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Linguistic innovation during a national crisis: An analysis of selected Shona metaphors created during the Zimbabwe crisis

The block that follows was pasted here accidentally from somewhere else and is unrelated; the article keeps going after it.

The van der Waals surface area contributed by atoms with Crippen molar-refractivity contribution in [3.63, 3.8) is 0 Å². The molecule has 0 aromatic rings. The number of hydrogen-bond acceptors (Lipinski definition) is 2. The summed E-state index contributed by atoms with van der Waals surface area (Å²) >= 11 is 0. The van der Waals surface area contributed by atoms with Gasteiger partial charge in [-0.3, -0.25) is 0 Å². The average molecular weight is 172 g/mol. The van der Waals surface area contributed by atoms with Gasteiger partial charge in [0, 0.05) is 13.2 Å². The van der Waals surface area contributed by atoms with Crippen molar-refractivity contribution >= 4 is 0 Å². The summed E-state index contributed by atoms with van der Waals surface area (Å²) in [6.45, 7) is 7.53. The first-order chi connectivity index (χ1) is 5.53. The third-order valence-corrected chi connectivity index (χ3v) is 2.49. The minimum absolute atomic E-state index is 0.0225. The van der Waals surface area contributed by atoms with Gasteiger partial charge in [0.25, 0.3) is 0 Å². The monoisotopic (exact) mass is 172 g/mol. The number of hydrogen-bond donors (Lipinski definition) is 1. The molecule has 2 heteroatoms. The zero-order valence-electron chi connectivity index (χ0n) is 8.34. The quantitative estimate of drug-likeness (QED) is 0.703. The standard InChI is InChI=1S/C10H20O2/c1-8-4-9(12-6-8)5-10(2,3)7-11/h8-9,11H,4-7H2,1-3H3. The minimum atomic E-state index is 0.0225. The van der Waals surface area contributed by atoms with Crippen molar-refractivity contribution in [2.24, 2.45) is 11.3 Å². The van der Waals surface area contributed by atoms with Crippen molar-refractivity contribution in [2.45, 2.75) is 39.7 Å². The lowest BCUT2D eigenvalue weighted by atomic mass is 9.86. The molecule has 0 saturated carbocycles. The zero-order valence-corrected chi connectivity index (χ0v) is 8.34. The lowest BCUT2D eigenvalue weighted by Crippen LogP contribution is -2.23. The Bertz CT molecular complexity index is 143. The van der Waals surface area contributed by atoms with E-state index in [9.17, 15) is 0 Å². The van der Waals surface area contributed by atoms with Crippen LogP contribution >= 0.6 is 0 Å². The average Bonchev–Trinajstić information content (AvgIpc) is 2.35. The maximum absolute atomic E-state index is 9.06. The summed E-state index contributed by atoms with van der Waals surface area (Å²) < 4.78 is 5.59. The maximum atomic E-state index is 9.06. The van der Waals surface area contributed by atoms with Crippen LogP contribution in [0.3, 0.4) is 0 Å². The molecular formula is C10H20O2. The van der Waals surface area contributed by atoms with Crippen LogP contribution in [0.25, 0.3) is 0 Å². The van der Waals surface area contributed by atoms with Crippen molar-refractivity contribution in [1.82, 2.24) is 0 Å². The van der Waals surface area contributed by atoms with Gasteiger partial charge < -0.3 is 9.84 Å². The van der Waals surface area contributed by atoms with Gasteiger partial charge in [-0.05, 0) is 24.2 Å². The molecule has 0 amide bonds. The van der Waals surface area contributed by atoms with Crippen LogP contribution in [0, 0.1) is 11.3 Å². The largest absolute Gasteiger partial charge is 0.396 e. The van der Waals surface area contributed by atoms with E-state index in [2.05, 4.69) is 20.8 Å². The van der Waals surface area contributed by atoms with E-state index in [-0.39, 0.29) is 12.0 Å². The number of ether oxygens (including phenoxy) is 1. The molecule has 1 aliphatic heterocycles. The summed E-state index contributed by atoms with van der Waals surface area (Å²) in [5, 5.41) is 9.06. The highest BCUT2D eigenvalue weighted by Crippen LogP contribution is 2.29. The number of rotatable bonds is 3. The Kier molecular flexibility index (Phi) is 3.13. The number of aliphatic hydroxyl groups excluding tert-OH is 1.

This article discusses the nature of metaphors that were created by Shona speakers in order to capture various aspects of the Zimbabwean political and socio-economic crisis. The data for this study were collected from August to December of 2008 and their analysis is mainly couched within the Cognitive Grammar theory, which looks at metaphor as a conceptual and linguistic phenomenon that involves a mapping relation between two domains, namely, the source domain and the target domain. In this regard, this study adopts the cognitive view that sees metaphor as one of the basic human strategies for dealing with our environment in which we make use of concrete phenomena such as moto lit: ‘fire’, kudhakwa lit: ‘drunkenness’ and kurova lit: ‘beating’, to conceptualize more abstract concepts such as the pain, difficulties and confusion that people experience during a crisis. In addition, this article recommends similar studies on other local languages such as Ndebele, Nambya and Kalanga, to find out whether the same processes that are responsible for linguistic change in the Shona language are also evident in these languages since they are spoken by a considerable percentage of the Zimbabwean populace.